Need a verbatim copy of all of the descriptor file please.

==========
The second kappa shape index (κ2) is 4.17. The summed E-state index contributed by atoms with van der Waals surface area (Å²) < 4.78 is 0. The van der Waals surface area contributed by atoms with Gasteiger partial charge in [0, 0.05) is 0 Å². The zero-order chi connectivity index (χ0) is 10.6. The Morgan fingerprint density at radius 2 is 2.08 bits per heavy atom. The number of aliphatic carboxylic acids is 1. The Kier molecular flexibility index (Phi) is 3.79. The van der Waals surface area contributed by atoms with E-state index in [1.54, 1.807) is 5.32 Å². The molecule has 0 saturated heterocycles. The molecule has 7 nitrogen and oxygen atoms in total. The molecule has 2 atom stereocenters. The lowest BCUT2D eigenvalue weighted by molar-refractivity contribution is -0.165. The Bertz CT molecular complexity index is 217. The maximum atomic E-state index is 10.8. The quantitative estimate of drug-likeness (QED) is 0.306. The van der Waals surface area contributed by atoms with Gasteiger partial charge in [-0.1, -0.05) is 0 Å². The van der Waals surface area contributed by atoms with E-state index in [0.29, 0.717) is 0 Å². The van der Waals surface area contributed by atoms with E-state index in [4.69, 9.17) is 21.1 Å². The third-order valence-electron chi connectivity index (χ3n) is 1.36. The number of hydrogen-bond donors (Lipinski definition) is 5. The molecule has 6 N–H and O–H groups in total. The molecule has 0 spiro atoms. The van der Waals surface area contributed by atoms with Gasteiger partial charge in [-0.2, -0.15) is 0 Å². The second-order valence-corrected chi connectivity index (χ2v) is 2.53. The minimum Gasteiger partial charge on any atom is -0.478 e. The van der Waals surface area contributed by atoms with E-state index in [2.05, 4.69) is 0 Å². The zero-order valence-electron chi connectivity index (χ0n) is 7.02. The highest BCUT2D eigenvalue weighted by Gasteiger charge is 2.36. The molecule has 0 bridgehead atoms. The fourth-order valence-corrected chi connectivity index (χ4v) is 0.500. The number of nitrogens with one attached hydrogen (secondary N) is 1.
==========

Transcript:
The second kappa shape index (κ2) is 4.17. The summed E-state index contributed by atoms with van der Waals surface area (Å²) < 4.78 is 0. The van der Waals surface area contributed by atoms with Gasteiger partial charge in [0, 0.05) is 0 Å². The zero-order chi connectivity index (χ0) is 10.6. The Morgan fingerprint density at radius 2 is 2.08 bits per heavy atom. The number of aliphatic carboxylic acids is 1. The Kier molecular flexibility index (Phi) is 3.79. The van der Waals surface area contributed by atoms with E-state index in [1.54, 1.807) is 5.32 Å². The molecule has 0 saturated heterocycles. The molecule has 7 nitrogen and oxygen atoms in total. The molecule has 2 atom stereocenters. The lowest BCUT2D eigenvalue weighted by molar-refractivity contribution is -0.165. The Bertz CT molecular complexity index is 217. The maximum atomic E-state index is 10.8. The quantitative estimate of drug-likeness (QED) is 0.306. The van der Waals surface area contributed by atoms with Gasteiger partial charge in [-0.1, -0.05) is 0 Å². The van der Waals surface area contributed by atoms with E-state index in [0.29, 0.717) is 0 Å². The van der Waals surface area contributed by atoms with E-state index in [4.69, 9.17) is 21.1 Å². The third-order valence-electron chi connectivity index (χ3n) is 1.36. The number of hydrogen-bond donors (Lipinski definition) is 5. The molecule has 6 N–H and O–H groups in total. The molecule has 0 spiro atoms. The van der Waals surface area contributed by atoms with Gasteiger partial charge in [-0.2, -0.15) is 0 Å². The second-order valence-corrected chi connectivity index (χ2v) is 2.53. The minimum Gasteiger partial charge on any atom is -0.478 e. The van der Waals surface area contributed by atoms with E-state index in [2.05, 4.69) is 0 Å². The zero-order valence-electron chi connectivity index (χ0n) is 7.02. The highest BCUT2D eigenvalue weighted by Gasteiger charge is 2.36. The molecule has 0 bridgehead atoms. The fourth-order valence-corrected chi connectivity index (χ4v) is 0.500. The number of nitrogens with one attached hydrogen (secondary N) is 1.